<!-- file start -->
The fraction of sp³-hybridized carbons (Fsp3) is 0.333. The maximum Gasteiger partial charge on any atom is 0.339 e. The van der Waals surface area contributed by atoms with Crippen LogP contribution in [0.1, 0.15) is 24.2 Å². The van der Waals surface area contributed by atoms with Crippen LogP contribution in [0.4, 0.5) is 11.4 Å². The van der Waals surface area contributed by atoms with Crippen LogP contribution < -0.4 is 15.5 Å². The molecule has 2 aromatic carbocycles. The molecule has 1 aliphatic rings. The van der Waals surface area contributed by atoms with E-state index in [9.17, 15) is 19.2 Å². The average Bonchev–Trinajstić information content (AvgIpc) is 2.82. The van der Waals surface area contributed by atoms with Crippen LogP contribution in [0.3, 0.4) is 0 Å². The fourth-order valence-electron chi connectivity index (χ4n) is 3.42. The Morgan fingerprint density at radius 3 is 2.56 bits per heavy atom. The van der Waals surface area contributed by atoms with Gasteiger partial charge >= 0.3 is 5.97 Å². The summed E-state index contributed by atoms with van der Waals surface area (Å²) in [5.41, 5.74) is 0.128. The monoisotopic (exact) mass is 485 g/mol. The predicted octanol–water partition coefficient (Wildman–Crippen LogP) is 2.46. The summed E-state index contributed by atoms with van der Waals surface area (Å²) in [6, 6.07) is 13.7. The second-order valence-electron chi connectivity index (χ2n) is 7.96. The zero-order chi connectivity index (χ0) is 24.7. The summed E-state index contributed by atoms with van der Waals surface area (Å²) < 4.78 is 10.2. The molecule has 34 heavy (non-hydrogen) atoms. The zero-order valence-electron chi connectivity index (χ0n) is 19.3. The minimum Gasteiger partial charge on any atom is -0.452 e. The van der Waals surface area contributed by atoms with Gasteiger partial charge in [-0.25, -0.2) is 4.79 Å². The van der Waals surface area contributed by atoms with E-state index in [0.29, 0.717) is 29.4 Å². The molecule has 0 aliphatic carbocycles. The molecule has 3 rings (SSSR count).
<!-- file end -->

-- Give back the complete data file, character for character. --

The fraction of sp³-hybridized carbons (Fsp3) is 0.333. The maximum Gasteiger partial charge on any atom is 0.339 e. The van der Waals surface area contributed by atoms with Crippen LogP contribution in [0.1, 0.15) is 24.2 Å². The van der Waals surface area contributed by atoms with Crippen LogP contribution in [0.4, 0.5) is 11.4 Å². The van der Waals surface area contributed by atoms with Crippen LogP contribution < -0.4 is 15.5 Å². The molecule has 2 aromatic carbocycles. The molecule has 1 aliphatic rings. The van der Waals surface area contributed by atoms with E-state index in [9.17, 15) is 19.2 Å². The average Bonchev–Trinajstić information content (AvgIpc) is 2.82. The van der Waals surface area contributed by atoms with Crippen LogP contribution in [0.3, 0.4) is 0 Å². The fourth-order valence-electron chi connectivity index (χ4n) is 3.42. The Morgan fingerprint density at radius 3 is 2.56 bits per heavy atom. The van der Waals surface area contributed by atoms with Gasteiger partial charge >= 0.3 is 5.97 Å². The summed E-state index contributed by atoms with van der Waals surface area (Å²) in [5.41, 5.74) is 0.128. The monoisotopic (exact) mass is 485 g/mol. The predicted octanol–water partition coefficient (Wildman–Crippen LogP) is 2.46. The summed E-state index contributed by atoms with van der Waals surface area (Å²) in [6, 6.07) is 13.7. The second-order valence-electron chi connectivity index (χ2n) is 7.96. The zero-order chi connectivity index (χ0) is 24.7. The summed E-state index contributed by atoms with van der Waals surface area (Å²) < 4.78 is 10.2. The molecule has 34 heavy (non-hydrogen) atoms. The zero-order valence-electron chi connectivity index (χ0n) is 19.3. The minimum Gasteiger partial charge on any atom is -0.452 e. The van der Waals surface area contributed by atoms with Gasteiger partial charge in [-0.25, -0.2) is 4.79 Å². The van der Waals surface area contributed by atoms with E-state index in [0.29, 0.717) is 29.4 Å². The molecule has 0 aliphatic carbocycles. The molecule has 3 rings (SSSR count).